Finally, BTS sharing the behind-the-scenes of their song making in PROOF’s CD 3 is not only symptomatic of how much they value music, but also of how aware they are that this is what their fans value about them too.

All members participate in the creative process

All BTS members have at least one songwriting or production credit on CD 3 of PROOF.

If seeing BTS members’ names in songwriting credits spare across different albums wasn’t enough, PROOF’s CD 3 gives an immediate and comprehensive view of how involved they are in the making of the music.

Naturally, some names will be spotted on songwriting credits more often than others. Rappers RM, SUGA and j-hope’s, for example, are usually all over the albums, which is justified by how nearly every BTS song features rap sections.

But as much as the level of contribution may vary from member to member, and song to song, all of them are involved, and that surely makes the music closer to their identity and style.

Also, the vocalists’ degree of involvement has gradually increased over the years.

BTS’ PROOF official photoshoot. Photo source: BigHit Music.

The first toplines are usually simpler than the final versions

It is a characteristic of BTS’s songs that the melodies are thick in how they feature a lot of lines, with a lot of note variation in one same line, and little space between lines.

But the demos in CD 3 of PROOF suggest that the songs aren’t necessarily born like this.

For example, the j-hope topline for “DNA” features more space in between lines than the final version, and a softer chorus with longer notes. That might be related to j-hope’s particular songwriting style, which reflects his background as a dancer. The spacing of the syllables of words in his lyrics follows a particular rhythm that sounds like they are dictated by his body moves (pay attention to the spelling of “D-N-A” in the first verse of his demo, for example).

However, other demos in CD 3 show a similar pattern of spaced lyrics and simpler melodies too (except, perhaps, for the rap sections).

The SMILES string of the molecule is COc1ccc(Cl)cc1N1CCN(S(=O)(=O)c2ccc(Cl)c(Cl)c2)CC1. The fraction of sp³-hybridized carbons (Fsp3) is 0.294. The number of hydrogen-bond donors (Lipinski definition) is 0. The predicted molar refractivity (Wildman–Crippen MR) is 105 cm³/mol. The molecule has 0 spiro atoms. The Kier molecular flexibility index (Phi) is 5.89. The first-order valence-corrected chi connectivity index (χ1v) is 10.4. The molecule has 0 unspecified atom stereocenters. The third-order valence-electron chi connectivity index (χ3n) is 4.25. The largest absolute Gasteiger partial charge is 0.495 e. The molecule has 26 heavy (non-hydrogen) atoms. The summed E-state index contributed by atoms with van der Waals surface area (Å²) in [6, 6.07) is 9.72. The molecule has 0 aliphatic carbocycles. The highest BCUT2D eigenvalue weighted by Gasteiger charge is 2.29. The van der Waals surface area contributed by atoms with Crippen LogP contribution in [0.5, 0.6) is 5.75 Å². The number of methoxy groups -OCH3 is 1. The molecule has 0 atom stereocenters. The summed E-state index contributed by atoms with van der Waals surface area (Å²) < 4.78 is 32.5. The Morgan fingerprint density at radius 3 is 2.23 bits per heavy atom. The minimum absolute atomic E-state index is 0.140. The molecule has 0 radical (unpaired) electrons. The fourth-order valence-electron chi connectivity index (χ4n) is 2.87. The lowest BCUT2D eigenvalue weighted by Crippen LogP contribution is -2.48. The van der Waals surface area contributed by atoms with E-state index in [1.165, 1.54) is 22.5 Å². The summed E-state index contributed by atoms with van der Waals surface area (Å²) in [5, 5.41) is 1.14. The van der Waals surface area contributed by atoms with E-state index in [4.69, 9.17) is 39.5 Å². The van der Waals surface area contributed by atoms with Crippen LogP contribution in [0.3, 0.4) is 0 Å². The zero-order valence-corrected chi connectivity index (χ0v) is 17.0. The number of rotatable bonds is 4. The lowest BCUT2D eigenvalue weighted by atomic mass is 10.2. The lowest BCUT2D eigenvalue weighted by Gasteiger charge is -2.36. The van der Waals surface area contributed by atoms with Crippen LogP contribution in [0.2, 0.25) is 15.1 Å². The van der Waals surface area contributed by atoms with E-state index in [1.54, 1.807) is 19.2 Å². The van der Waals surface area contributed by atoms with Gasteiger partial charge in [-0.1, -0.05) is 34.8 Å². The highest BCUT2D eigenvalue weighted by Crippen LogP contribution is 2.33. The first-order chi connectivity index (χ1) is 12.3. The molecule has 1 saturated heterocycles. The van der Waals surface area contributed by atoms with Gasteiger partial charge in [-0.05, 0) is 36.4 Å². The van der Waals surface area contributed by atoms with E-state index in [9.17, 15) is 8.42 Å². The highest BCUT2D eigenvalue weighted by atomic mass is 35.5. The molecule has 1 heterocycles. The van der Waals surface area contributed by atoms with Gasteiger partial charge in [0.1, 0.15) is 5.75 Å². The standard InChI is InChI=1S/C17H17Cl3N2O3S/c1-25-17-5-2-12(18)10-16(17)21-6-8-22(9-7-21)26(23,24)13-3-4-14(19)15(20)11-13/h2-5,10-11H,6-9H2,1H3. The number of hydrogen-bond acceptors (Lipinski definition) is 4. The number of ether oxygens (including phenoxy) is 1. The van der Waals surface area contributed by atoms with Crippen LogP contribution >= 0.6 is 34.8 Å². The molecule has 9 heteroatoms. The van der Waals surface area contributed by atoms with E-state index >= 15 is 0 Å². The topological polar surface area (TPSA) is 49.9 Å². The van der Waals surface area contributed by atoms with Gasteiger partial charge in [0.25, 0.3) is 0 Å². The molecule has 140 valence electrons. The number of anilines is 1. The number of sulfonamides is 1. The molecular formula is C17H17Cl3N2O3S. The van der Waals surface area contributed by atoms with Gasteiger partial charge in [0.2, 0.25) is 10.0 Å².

The melody in the demo of “Epiphany”, for example, is built in stable notes with less variation of notes than the final version, which has more variation and instability. The demo is just as emotional, but feels more resolved; while the final “Epiphany” conveys a stronger feeling of a newfound emotion, like a cry from someone who had just come to their senses — an epiphany, indeed.

High-pitch BTS is not always the rule

BTS vocalists Jungkook, Jin and Jimin can blow us always with their vocal range when they hit super high notes in BTS songs like “ON”, “Blood, Sweat & Tears” and “Dionysus” respectively, among many others. Even V, who is a baritone, reaches impressively high notes sometimes, in songs like “Stigma”.

But are the songs always thought-out to be that high?

There seems not to be a pattern.

RM’s demo of “I NEED U” in PROOF’s CD 3 is lower than the final version; while j-hope’s demo of “DNA” is higher than the final version.

Deciding the right key for a song is definitely a hard task when you have 7 vocals in a song. However, it is also known that Pdogg, one of BTS’s main music producers, has a preference for high keys and vocals.

Pdogg is not alone in his love for high-pitched vocals: when it comes to pop music, usually, the higher the song, the catchier it can be.

SUGA has a thing for beat changes

When we think of BTS tracks produced by SUGA, such as “Jump” and “Interlude: Shadow”, many of them have one thing in common: a sudden beat change near the end of the track.

While the demo of “Jump” in PROOF’s CD 3 confirms that the track was always meant to have a beat change, the demo of “Tony Montana” show that it was also produced with one, although it didn’t make it to the version released in the Agust D mixtape.

Even the “Seesaw” demo in CD 3 has less groove than the final version and has more ups and downs in the beats featured in its arrangement.